YA: How do you improve your writing skills?

There was a recent question on Yahoo! Answers that I found interesting and decided to respond. The question was, as the title of this post suggests, How do you improve your writing skills? The content below has been copied in it’s entirety, verbatim – grammar mistakes, emoticons and all.

Best Answer - Chosen by Voters
You must know that the most common answer will be 


Image via Wikipedia

“Practice, practice, practice!”
For which many popular authors recommend.And I must agree with others here that reading is indeed a very helpful tool inimproving your writing skills. Reading (especially with classics, and very wide range of genres and levels) exposes you to different types of writing, and expands your vocabulary.

But what can you do on the net?
A really common practice is “Fan Fiction.” Do you like any particular book series, movie, etc. especially well? Maybe you didn’t like the ending, or though it’d be good if a certain part changed. What about what happens after the movie or book? If there’s nothing else following in the series – you never really find out. That’s where your imagination comes in. Answer these questions with your own alternate story. Then post it on a forum or website that encourages the writing of Fan Fiction (4Kids TV, even though it’s typically a kids site, is abundant with teenagers and adults willing to read and critique fan fiction. There are also sites solely dedicated to writing and critiquing fan fiction. Just look around!) You’ll get feedback on your writing and be able to improve it. Just be ready for constructive criticism. If you receive insults, rather than polite criticism, go to another community where standards of members are much higher.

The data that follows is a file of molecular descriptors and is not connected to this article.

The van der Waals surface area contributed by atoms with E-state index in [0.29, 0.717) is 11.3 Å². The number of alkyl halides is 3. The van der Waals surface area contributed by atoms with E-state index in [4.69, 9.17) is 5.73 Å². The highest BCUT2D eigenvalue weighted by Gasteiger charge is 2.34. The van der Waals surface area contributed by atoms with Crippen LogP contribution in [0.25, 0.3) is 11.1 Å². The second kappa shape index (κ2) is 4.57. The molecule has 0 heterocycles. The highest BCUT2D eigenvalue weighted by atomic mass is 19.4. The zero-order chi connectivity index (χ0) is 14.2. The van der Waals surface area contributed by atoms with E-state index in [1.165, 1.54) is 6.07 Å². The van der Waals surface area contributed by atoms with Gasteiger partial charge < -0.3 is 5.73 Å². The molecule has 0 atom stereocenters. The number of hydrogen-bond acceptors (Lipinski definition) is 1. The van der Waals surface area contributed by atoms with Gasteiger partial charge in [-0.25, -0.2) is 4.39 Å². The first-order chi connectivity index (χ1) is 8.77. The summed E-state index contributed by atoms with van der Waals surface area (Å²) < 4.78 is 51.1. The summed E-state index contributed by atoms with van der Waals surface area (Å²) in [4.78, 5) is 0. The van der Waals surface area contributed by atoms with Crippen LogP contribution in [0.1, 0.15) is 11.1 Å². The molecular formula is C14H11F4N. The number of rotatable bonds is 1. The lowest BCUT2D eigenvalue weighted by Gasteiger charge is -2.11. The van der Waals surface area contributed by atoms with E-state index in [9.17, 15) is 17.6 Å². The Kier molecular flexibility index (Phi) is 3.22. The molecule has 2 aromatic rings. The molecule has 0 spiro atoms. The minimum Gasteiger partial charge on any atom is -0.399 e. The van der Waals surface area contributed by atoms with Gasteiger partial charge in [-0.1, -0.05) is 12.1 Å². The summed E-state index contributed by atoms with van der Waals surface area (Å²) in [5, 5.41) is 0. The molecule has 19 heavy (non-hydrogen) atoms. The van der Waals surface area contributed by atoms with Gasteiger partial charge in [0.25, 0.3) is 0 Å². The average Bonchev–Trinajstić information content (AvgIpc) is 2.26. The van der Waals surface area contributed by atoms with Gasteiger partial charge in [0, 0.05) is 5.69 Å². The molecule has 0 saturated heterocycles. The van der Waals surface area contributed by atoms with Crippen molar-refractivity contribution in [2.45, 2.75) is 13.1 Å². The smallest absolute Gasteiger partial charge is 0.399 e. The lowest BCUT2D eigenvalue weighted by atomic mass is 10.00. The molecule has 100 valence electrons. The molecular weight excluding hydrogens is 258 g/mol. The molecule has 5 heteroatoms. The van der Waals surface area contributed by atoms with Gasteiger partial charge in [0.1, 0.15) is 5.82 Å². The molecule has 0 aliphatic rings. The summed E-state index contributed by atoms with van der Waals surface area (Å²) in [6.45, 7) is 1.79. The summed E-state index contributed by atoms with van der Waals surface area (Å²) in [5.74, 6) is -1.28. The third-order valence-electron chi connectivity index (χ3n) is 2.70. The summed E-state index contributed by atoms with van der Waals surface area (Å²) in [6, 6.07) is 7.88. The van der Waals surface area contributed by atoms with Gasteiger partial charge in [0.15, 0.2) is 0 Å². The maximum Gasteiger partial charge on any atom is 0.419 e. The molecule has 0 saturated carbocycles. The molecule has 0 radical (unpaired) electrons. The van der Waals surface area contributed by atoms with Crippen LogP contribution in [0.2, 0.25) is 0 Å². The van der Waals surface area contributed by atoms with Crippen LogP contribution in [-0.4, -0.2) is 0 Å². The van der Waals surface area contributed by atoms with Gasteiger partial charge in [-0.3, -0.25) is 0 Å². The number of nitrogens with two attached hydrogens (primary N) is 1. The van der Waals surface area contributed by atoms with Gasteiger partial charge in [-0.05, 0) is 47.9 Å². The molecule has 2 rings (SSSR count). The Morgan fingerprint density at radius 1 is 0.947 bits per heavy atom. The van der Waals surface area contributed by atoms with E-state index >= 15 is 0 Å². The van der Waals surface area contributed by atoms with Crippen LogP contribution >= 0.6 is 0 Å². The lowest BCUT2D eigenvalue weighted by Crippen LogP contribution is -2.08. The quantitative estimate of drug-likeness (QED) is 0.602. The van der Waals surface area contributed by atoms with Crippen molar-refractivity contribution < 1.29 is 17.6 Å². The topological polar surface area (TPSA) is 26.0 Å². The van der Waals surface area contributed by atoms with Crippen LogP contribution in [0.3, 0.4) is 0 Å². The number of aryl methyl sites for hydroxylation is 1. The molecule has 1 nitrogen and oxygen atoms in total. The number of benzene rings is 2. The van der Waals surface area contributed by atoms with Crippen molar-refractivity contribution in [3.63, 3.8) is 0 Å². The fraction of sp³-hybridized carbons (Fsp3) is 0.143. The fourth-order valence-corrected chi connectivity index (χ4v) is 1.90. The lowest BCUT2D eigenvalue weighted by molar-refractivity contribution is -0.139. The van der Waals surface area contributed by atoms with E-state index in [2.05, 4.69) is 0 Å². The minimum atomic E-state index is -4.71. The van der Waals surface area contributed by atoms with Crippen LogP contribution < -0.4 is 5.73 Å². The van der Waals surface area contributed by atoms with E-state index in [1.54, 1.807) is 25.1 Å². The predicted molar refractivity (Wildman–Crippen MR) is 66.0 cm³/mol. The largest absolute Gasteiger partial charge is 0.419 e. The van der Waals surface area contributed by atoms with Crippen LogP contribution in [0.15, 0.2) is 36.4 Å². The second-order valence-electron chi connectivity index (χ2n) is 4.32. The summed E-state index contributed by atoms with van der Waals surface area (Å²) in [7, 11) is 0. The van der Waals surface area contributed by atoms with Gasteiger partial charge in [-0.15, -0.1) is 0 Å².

So far we’ve covered… (oh I feel like a text book. x_x)
1. The Common Answer (Practice!)
2. Read for Experience
3. The Constructive Improvement of Fan Fiction

Another possibility would be to start a blog.
I have a Word Press blog where I’ve joined the Post-a-Day challenge, which ultimately challenges bloggers to make a post for every day of 2011, not one day left out. There’s also Post-a-Week which challenges bloggers to make at least one post or more every week of 2011. My point being: that’s A LOT of writing. It also challenges you to think outside the box, and provides constructive criticism (though sometimes spam too.    -_-‘ Though luckily it’s filtered out) for your writing improvement!

Blogging is a highly recommended source for tuning those writing skills of yours!

So far we’ve covered… (still feeling like a text book.)
1. The Common Answer (Practice!)
2. Read for Experience
3. The Constructive Improvement of Fan Fiction
4. The Blogging World of Improvement

If the previous commentary has been helpful, let me know in the “Additional Information” section of your question. Otherwise I’ll stop here. =P

From one writer to another – I hope this helps! It’s sure helped me over the years, and I’ve gotten way better because of all this.

Posted on 01/24/2011, in Informative, Literary Focus, Post-A-Day {2011}, Tutorials & How To's, Uncategorized and tagged , , , , , , , , , , , , , , , . Bookmark the permalink. 5 Comments.

  1. This made me smile. “Emoticons and all” haha

  2. Oh, glad someone other than me noticed fanfiction can actually be good for your writing!

    • Fan fiction is terrific! It can even get you thinking more than creative writing.
      Thanks for the comment!

      • Yes, I think it can let you concentrate on other areas of your writing without worrying about inventing new characters, and also help you stay consistent with characterization because you don’t want to change the characters you’re writing about. Very good practice!

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